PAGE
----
Doorstep delivery? That’s nothing new!
Lockdown means that the doorstep delivery is back in vogue. Richard Hughes recalls when it was an everyday part of life
One of the few positive things to come out of the recent strange and turbulent times has been the resurgence of home deliveries from small independent businesses. With many restaurants turning their kitchens into takeaways, and many of the suppliers who would once service those same restaurants delivering direct to the customer, the man, or lady, with a van has now become one of life’s essentials.
On the coast, fisherman are hauling their catch direct to the home kitchen, some butchers have struggled to keep up with demand, their trade increasing by 50% as they lay sausages on your doorstep, and bakers leave bread and buns wrapped in greaseproof paper, signalled by a knock and a hasty retreat, by your front door.
The excitement of a delivery man bringing something other than an Amazon parcel leaves the isolated feeling somewhat giddy with excitement. Even the milkman has had a renaissance, with the doorstep pinta becoming an essential early morning drop. Sales are rocketing for that dawn chorus of chinking silver-topped bottles. We can but hope it will continue to be this way.
I was born and bought up in the Fenland village of Christchurch, twixt Manea, March and Downham Market. With one shop and two pubs being the hub, few households having the luxury of a car, and public transport being two buses a week to March, seven miles away, deliveries were an essential part of village life.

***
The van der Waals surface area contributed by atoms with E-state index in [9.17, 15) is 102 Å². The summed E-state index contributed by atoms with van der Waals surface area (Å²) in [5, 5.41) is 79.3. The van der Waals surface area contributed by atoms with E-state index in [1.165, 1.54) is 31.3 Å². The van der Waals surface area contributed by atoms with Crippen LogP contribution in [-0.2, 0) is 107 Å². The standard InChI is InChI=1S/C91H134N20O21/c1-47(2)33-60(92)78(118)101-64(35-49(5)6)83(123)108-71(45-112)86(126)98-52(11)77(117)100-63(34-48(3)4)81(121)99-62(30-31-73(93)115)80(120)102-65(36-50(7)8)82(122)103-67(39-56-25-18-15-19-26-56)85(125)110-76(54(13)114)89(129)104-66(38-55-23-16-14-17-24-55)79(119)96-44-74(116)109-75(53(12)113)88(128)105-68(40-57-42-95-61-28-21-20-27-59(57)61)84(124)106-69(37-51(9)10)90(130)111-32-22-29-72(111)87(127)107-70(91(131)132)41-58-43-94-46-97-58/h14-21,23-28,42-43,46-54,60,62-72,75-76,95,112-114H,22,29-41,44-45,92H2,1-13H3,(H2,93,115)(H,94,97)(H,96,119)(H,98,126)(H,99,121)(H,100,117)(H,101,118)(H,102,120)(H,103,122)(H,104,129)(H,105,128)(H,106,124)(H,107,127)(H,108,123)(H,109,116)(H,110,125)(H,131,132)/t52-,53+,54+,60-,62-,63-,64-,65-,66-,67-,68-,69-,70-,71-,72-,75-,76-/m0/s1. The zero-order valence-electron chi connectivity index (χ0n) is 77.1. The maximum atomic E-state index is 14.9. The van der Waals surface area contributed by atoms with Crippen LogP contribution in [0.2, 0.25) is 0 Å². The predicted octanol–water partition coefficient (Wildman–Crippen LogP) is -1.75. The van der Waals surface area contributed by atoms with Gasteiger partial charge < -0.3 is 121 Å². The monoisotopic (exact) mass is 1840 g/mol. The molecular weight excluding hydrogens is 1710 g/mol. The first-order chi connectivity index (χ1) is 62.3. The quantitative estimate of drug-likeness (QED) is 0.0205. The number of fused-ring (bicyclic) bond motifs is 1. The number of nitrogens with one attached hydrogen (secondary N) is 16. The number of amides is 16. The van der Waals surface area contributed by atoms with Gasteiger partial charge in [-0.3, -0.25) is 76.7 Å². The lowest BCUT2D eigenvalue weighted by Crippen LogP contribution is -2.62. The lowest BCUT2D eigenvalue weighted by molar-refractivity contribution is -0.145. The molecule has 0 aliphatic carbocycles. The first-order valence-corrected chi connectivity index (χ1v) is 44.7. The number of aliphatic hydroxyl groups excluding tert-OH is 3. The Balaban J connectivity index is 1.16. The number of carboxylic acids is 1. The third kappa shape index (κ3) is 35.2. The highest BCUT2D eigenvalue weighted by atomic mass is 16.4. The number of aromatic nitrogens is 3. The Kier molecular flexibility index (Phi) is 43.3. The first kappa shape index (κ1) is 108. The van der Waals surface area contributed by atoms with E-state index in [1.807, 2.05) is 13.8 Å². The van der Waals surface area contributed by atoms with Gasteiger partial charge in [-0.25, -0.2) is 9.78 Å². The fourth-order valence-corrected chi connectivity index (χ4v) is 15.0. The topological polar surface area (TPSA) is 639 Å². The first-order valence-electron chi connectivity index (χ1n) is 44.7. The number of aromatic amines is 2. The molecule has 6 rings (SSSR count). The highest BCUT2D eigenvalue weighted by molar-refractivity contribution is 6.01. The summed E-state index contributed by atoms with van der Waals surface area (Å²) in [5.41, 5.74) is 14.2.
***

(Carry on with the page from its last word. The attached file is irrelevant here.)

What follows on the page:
Some 50 years have passed since these characters appeared at regular intervals, but strangely enough I can remember their names and even their delivery times, like the distant recall of a childhood book. Not quite Mr Bunn the baker and the tricycle-riding Windy Miller but just as memorable.
Even the shop in the village did deliveries, though it was a mere five-minute walk away. If something was forgotten, which was a very rare occurrence, it was quite an adventure making the trip to see what else was on the shelves. Like many households, my Mum has a little red book where she would write the following week’s order in, so Mondays and Thursday Mr Hutchinson would bring the boxes of essentials, and on Saturday someone else would ‘do the rounds’ to collect the money.
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We had a single paper delivery every Sunday, usually around 3pm and yes, we would get the Sunday People, but more importantly he would open the double doors of his van to sell sweets. I’ve always been a quantity over quality man when it comes to sweets, and the preferred choice would be packet after packet of those pastel coloured pill-like fizzers.
I’d empty them all out into an old biscuit tin. It usually housed my Matchbox cars and even now I can recall the faint tinge of rust that used to accompany the inevitable burps. I would still wolf them down, the fear of poisoning pushed firmly to the back of my mind.
On occasions, a fish and chip van would appear at about 7pm on a Friday, though you could never really rely on it. There would often be tears and crushing disappointment. Either you would have already eaten your tea, only for the van to appear, or you’d be starving hungry and waiting in anticipation, only for the hazardous fat fryer on wheels never to turn up.
I was most fascinated by tailor Billy Wright, whose shop was in March town centre. He would travel around the neighbouring Fenland villages, often appearing around 8pm, when most of us were ready for bed.
He came to Christchurch, once a fortnight, mainly selling ties, handkerchiefs, vests, shirts, socks and cardigans. With immaculate customer service, he would have every customer’s measurements noted down on his trusty wire-bound pad. Again, all financial transactions were noted in the all-important book, and an agreed amount was paid every fortnight.